- Construction could begin in late 2012, with the yet-to-be-identified location for the temporary library opening as the existing East Library closes.
- The project is scheduled to open in the spring of 2014.
A number of questions were asked of the officials and development team in attendance. I have included summarized versions of many of the questions and answers below in an attempt to provide the most information about the project, but not to require one to read a word-by-word transcript of the meeting. The answers are not mine, but are paraphrased from the officials in the room.
Who owns what?
The current library will be sold to the development team for $20,000. They will in turn construct the mixed-use building and return the white-box (empty) library space back to the city/library under a condominium ownership structure.
The new building will be taxable, with the exception of the library condominium. The project is estimated to cost up to $15 million, and a standard assessment will determine what the actual assessed value of the building is.
99-Year Land Lease a Better Deal?
The response from both Blair Williams of the development team and Alderman Nik Kovac was no, that a land lease would not be a better deal. It was explained that this is the most cost effective way to get a new library. In turn for essentially getting the land for free, the developer is returning the city a new library shell for free. Blair Williams noted that, with the exception of possibly Park Lafayette, this deal is likely the most paid for land in the City of Milwaukee (the price taking the form of the cost to build the library shell).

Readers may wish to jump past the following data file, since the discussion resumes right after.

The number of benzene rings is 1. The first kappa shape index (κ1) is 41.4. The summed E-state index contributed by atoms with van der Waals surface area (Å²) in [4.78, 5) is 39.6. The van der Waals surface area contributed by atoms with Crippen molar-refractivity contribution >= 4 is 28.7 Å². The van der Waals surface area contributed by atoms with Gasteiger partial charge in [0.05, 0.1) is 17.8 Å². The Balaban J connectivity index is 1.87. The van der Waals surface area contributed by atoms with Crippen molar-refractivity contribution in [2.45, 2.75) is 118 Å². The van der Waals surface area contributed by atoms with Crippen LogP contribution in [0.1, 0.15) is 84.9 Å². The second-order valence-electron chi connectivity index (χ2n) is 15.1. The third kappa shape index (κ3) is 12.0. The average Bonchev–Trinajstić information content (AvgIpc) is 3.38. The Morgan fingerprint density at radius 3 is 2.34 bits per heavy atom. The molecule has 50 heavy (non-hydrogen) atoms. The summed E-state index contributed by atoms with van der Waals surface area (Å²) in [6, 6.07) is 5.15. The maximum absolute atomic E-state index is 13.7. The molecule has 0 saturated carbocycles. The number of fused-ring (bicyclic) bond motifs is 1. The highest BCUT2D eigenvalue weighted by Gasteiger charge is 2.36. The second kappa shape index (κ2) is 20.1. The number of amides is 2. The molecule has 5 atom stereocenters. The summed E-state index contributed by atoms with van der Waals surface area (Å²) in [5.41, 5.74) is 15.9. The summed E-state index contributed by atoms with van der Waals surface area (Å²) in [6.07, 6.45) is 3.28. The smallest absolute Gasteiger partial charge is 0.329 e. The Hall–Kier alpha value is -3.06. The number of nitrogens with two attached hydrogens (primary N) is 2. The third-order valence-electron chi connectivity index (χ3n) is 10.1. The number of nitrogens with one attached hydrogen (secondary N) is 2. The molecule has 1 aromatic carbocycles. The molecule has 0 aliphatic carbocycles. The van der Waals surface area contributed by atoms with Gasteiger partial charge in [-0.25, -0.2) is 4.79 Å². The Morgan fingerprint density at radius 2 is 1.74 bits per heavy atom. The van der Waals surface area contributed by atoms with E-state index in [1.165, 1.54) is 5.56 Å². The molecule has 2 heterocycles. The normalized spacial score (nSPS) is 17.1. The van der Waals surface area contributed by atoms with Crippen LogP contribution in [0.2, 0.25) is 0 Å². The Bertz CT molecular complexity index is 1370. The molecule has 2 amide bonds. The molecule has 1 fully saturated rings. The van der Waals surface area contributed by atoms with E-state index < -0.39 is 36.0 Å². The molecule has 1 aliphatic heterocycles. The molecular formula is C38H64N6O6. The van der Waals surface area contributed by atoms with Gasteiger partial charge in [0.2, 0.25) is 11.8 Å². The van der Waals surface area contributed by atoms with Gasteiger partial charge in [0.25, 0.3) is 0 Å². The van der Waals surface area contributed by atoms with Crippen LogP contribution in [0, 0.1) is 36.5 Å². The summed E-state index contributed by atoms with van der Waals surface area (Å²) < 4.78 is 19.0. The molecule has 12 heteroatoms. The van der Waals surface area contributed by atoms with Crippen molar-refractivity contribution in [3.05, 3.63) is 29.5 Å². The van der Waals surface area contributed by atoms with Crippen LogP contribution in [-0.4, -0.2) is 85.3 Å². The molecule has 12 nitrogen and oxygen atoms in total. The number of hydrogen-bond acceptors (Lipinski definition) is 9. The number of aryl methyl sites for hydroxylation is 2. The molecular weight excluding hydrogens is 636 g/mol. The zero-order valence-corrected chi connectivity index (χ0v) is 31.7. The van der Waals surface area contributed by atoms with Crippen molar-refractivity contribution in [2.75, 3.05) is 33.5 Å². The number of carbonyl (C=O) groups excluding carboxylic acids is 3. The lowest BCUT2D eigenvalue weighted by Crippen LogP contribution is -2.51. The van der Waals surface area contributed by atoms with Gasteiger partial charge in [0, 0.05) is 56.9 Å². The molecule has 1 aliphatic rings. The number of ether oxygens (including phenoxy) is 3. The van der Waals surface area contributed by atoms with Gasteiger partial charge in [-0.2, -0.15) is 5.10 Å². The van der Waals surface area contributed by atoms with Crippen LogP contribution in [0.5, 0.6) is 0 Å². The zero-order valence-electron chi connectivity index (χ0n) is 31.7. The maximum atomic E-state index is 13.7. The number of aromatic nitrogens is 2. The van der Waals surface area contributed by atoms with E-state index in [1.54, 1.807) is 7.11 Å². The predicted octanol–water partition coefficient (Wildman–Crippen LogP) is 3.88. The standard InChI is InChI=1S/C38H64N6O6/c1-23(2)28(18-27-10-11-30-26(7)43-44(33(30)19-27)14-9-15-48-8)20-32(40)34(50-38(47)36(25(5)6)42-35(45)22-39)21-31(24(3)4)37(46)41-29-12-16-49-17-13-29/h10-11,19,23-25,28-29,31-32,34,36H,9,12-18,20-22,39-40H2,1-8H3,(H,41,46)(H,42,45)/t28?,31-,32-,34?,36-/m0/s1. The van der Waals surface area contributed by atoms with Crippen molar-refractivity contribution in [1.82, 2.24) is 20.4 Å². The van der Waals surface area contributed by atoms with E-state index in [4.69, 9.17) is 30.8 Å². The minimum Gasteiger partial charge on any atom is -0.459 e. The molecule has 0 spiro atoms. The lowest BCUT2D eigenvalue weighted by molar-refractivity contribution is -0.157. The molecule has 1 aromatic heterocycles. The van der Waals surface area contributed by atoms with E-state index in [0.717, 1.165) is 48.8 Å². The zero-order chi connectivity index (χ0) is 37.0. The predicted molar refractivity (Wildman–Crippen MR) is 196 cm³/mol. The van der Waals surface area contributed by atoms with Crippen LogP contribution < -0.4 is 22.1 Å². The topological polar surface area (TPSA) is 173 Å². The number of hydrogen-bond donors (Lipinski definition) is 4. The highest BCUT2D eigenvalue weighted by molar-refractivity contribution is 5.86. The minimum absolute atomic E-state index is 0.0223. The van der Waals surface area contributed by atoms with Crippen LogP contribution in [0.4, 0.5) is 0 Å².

It was noted that the city could have likely received more money by flat out selling the land, but then they would have one less library. Paula Kieley mentioned that the city will still have to spend around $3 million to build-out the library space, but that is less than the cost of the last stand-alone library built in 2003 at $4.3 million. It was mentioned that the stand-alone libraries also do not generate any tax revenue, the revenue from which will offset the cost of the new library’s build-out.
Blair Williams fielded this question detailing that because of the smaller size of the guarantee compared to other HUD projects the project would have a shorter approval routing. Traditionally applications go first to the Milwaukee office, then the Minneapolis office, and finally to the head office in Washington, D.C. This project will only need to go as far as Minneapolis. He mentioned that in their preliminary discussions with HUD they have agreed it is a promising project. A preliminary application and a firm application are still both needed to get full approval. The HUD loan guarantee will be used to develop the building with market-rate apartments.